Thursday, July 16, 2009

My Experience With Socialized Medicine

They are wrangling in Congress right now about universal healthcare. Everybody knows that the current American system is broken, but there is a lot of disagreement about how to fix it. Personally, I think that what we need is a single payer, government run system or what a lot folks are referring to rather stridently as " socialized medicine".

They say it like they are discussing Armageddon. You would think that Joe Stalin was going to come back from the grave and throw them all into prison or something. " You won't get to choose your doctor" they say. Well, do you get to choose your doctor now? is my response. Not if you have an employer funded health insurance plan. Your employer chooses your doctor not you and if you lose your job( as millions of Americans are in the process of doing) you won't have any insurance at all. Get a grip folks. The only people doing well under the American system are the insurance companies and big pharma.

I had a personal experience with socialized medicine a few years ago in Iceland. I sprained my ankle very badly( I'd like to say I did it hiking a difficult mountain pass, but I actually fell off a curb in Akranes)In any case, it was a bad sprain. My foot was the size of a basketball and I couldn't walk.

A friend took me to the local hospital. We walked in and within ten minutes I was seeing a very nice, white coated, English speaking doctor. There were no forms to fill out, no releases to sign. He examined my foot and sent me down the hall, where a nice technician(also English speaking) took four x-rays of my foot and ankle to make sure no bones were broken. Next, the doctor bound up my foot with some very tight supportive bandage, told me no bones were broken but I should stay off the foot and take ibuprophen. We shook hands and off I went to pay the bill. I was worried because I didn't have travel insurance and was wondering about the cost. I handed over my credit card. The total charge for everything, including the four x-rays was $50.00. The x-rays and emergency room visit in my home town would have been five times that amount, and I had no insurance at the time. It made a believer out of me, I can tell you.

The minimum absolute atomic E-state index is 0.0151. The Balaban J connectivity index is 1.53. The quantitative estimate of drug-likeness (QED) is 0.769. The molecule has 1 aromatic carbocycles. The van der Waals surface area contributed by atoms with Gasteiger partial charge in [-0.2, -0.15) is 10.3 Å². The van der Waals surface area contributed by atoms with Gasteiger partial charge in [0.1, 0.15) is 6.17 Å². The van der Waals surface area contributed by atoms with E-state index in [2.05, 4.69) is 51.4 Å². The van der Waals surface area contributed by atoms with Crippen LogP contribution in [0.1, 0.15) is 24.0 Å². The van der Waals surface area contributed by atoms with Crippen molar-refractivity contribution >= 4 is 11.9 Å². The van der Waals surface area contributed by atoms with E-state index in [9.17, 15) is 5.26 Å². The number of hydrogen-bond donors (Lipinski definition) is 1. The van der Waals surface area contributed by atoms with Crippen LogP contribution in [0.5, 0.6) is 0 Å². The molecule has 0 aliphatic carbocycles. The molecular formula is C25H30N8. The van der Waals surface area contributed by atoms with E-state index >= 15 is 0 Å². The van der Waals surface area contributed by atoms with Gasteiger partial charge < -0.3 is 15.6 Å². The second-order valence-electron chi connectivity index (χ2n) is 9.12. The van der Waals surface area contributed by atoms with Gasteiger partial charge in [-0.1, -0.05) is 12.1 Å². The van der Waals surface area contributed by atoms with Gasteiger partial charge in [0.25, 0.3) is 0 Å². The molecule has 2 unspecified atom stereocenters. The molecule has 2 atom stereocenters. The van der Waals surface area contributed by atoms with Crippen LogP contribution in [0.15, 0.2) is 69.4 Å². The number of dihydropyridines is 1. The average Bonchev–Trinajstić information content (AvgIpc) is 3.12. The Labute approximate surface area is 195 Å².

47 million Americand have no health insurance, and the number is growing as jobs are lost. Many more are under-insured. The leading cause of bankruptcy in the USA is medical bills. People lose their homes if they get cancer or have a heart attack. It is crazy. The United States spends more on healthcare per capita than any other developed nation but we are at the bottom of the list when it comes to infant mortality and life expectancy. Medicine is not a business. It is not about profit. It is about people.

Let's hear it for socialized medicine

26 comments:

Anonymous said...

Wow you got you sprained ankle fixed and that experience is your justification for supponrting Obama's tragic health proposal.

You are young, probably near college age and never been very sick. You have not been of age to witness a relative stuggle to find the latest, greatest meds for a terminal illness.

You have not read the health care bill. You do not understand what Medicare is and it's meaning to those of us who need it.

You have not suffered a chronic illness and have not gone from doctor to doctor trying to find an answer. You do not understand the limitations of the British system.

You do not need a drug for which the government will not pay. You are not a Brit.